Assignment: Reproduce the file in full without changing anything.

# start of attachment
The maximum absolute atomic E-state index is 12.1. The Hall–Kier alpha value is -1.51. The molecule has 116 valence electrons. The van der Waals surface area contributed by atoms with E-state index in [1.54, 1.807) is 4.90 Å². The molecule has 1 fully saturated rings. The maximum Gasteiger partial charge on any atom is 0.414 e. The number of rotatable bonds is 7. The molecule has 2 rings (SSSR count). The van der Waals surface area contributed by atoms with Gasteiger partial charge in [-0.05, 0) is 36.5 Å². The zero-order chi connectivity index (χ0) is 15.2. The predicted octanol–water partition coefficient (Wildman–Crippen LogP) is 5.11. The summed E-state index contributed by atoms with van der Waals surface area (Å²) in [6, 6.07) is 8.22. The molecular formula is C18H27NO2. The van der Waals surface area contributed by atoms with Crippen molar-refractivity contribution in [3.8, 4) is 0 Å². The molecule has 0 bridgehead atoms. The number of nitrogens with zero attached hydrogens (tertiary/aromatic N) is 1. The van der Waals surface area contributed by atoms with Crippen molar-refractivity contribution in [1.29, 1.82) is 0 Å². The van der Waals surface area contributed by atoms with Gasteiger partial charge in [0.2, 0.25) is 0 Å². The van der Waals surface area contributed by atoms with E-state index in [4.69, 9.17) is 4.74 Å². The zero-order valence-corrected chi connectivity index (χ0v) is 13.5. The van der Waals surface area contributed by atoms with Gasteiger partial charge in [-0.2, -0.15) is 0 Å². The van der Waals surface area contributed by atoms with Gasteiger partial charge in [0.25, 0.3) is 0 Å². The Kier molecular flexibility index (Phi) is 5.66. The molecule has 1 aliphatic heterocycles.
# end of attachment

The maximum absolute atomic E-state index is 12.1. The Hall–Kier alpha value is -1.51. The molecule has 116 valence electrons. The van der Waals surface area contributed by atoms with E-state index in [1.54, 1.807) is 4.90 Å². The molecule has 1 fully saturated rings. The maximum Gasteiger partial charge on any atom is 0.414 e. The number of rotatable bonds is 7. The molecule has 2 rings (SSSR count). The van der Waals surface area contributed by atoms with Gasteiger partial charge in [-0.05, 0) is 36.5 Å². The zero-order chi connectivity index (χ0) is 15.2. The predicted octanol–water partition coefficient (Wildman–Crippen LogP) is 5.11. The summed E-state index contributed by atoms with van der Waals surface area (Å²) in [6, 6.07) is 8.22. The molecular formula is C18H27NO2. The van der Waals surface area contributed by atoms with Crippen molar-refractivity contribution in [3.8, 4) is 0 Å². The molecule has 0 bridgehead atoms. The number of nitrogens with zero attached hydrogens (tertiary/aromatic N) is 1. The van der Waals surface area contributed by atoms with Crippen molar-refractivity contribution in [1.29, 1.82) is 0 Å². The van der Waals surface area contributed by atoms with Gasteiger partial charge in [0.2, 0.25) is 0 Å². The van der Waals surface area contributed by atoms with E-state index in [4.69, 9.17) is 4.74 Å². The zero-order valence-corrected chi connectivity index (χ0v) is 13.5. The van der Waals surface area contributed by atoms with Gasteiger partial charge in [-0.2, -0.15) is 0 Å². The van der Waals surface area contributed by atoms with Gasteiger partial charge in [0.25, 0.3) is 0 Å². The Kier molecular flexibility index (Phi) is 5.66. The molecule has 1 aliphatic heterocycles.